The Reaction to the Megan Thee Stallion & Tory Lanez Situation Showed Society What Women of Color Already Knew

The backlash Megan faced and how her race and gender influenced it

Christin Blanco

Rapper Megan Thee Stallion, whose real name is Megan Pete, recently testified in court that she was shot and wounded by R&B singer/rapper Tory Lanez at a Hollywood Hills party on the 12th of July 2020. Ever since the news broke out, Megan has received all sorts of hate and scrutiny from male internet users, but what some individuals and might not think about when it comes to the backlash Megan is facing is that her race and gender plays a crucial role in it. 

To start, hip-hop has proven to become one of the most popular music genres in the world, with roots grounded in African American and Latino American culture. However, the commercialization of hip hop has led to a focus on sales and marketing, often resulting in the promotion of harmful attitudes towards women, especially Black and brown women. According to research conducted by Jude Spencer of The Center School, approximately 22 percent to 37 percent of rap lyrics contain some level of misogyny and many male hip-hop fans tend to hold on to these ideologies presented to them and make it their own.  

Sophomore Godric Rivera-Lopez stated, “I’ve heard many lyrics in rap songs basically degrading women, and though I’ve never shared those views, I’ve met a lot of other guys who are influenced by them.”  

Upon the recent court case with Megan and Tory, men on the internet have resorted to calling Megan degrading names such as “Marcus Thee Stallion” and “Megan Thee Horse” to make fun of her tall stature. These degradations can be resorted back to the Sapphire Caricature, which is the stereotyping of black women as masculine, loud, stubborn, and overbearing, and has been around for hundreds of years and emphasized through television and film.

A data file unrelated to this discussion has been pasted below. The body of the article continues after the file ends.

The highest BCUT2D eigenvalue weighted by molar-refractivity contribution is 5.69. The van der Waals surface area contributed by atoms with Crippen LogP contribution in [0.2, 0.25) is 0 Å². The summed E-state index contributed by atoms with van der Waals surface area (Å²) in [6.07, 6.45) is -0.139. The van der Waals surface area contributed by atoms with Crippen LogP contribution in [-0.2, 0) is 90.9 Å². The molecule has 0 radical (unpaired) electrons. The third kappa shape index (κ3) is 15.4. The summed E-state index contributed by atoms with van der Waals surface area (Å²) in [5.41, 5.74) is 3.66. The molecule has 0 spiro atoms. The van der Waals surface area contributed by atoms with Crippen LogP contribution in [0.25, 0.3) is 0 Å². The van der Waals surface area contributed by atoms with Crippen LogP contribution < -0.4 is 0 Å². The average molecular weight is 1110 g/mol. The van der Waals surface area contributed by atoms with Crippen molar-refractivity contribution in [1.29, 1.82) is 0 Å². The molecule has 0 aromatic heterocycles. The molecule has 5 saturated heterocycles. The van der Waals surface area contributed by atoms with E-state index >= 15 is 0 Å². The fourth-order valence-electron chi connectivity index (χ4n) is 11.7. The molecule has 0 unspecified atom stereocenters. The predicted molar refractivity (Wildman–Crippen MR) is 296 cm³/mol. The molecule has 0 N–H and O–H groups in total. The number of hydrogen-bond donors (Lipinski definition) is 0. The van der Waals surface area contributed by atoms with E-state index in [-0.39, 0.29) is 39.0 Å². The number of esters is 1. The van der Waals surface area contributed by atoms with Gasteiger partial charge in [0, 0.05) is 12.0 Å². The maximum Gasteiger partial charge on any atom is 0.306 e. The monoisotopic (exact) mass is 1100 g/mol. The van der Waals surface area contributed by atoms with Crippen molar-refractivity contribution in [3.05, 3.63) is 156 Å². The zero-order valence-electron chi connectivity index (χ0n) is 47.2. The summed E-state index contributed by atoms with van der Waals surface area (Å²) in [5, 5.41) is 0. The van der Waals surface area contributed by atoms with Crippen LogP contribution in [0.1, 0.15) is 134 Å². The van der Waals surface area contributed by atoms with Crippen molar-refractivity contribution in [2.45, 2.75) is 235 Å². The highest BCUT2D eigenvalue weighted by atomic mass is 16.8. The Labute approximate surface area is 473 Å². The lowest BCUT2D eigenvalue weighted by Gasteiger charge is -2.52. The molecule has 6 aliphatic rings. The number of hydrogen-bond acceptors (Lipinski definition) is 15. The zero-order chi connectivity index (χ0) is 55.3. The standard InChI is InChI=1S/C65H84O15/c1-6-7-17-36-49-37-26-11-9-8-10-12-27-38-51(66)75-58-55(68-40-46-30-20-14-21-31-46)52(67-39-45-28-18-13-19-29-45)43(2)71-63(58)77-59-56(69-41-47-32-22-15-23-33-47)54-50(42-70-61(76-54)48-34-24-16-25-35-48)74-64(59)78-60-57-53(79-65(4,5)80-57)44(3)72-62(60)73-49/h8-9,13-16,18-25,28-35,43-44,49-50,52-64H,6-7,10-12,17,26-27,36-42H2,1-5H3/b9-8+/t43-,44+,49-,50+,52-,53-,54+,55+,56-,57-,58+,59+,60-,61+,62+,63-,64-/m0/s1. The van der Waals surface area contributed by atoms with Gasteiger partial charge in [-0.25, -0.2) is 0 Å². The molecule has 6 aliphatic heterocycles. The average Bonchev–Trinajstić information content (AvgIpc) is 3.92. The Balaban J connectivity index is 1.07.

Tweets made by censored twitter users degrading Megan Pete. (Christin Blanco)

According to an anonymous senior, “I think seeing how Megan is treated on the internet shows people the type of comments that Black women get a lot. I can recall many instances just like this, in a variety of situations where a Black girl is called a man because someone didn’t like her.” 

According to the Institute for Women’s Policy Research, Black women face higher rates of physical violence, psychological abuse and sexual violence than any other race and gender, and more than four in ten Black females experience abuse from an intimate partner during their lifetimes. 

 Another issue that contributes to the situation at hand is how Black and brown women have long faced a pervasive problem of not being believed in various contexts. In the criminal justice system, this issue results in a lack of justice for certain crimes committed against black females. The aforementioned Sapphire Caricature contributes to a distrust of black women in the criminal justice system and can discourage Black women from seeking help when they need it. The story “The Victim Who Became the Accused” by Rachel Aviv from the New York Times details an example of this, where Black female police officer Arica Waters had reported that a white male colleague had taken advantage of her sexually and found herself on trial. In addition, Black girls aged 18-19 were four times more likely to be imprisoned than their white counterparts and women of color are among the fastest growing populations in American prisons. 

“I personally believe that there’s many examples of Black women not being believed, whether it’s in the regular court or the court of public opinion. I think this whole situation with Megan Thee Stallion is just bringing to light what I and my women of color friends already notice,” explained Junior Sacadi Powell. 

This circumstance with Megan and Tory is one of many, but because it’s between two famous people in a booming industry it’s gaining more attention than usual. Society needs to focus on the reasons as to why these situations keep happening, and how we can teach others to prevent them.  

Freshman Chanyce McIntosh claims, “I hope that, in the future, moments like this will stop or at least decrease, but for now it’s only a wish.”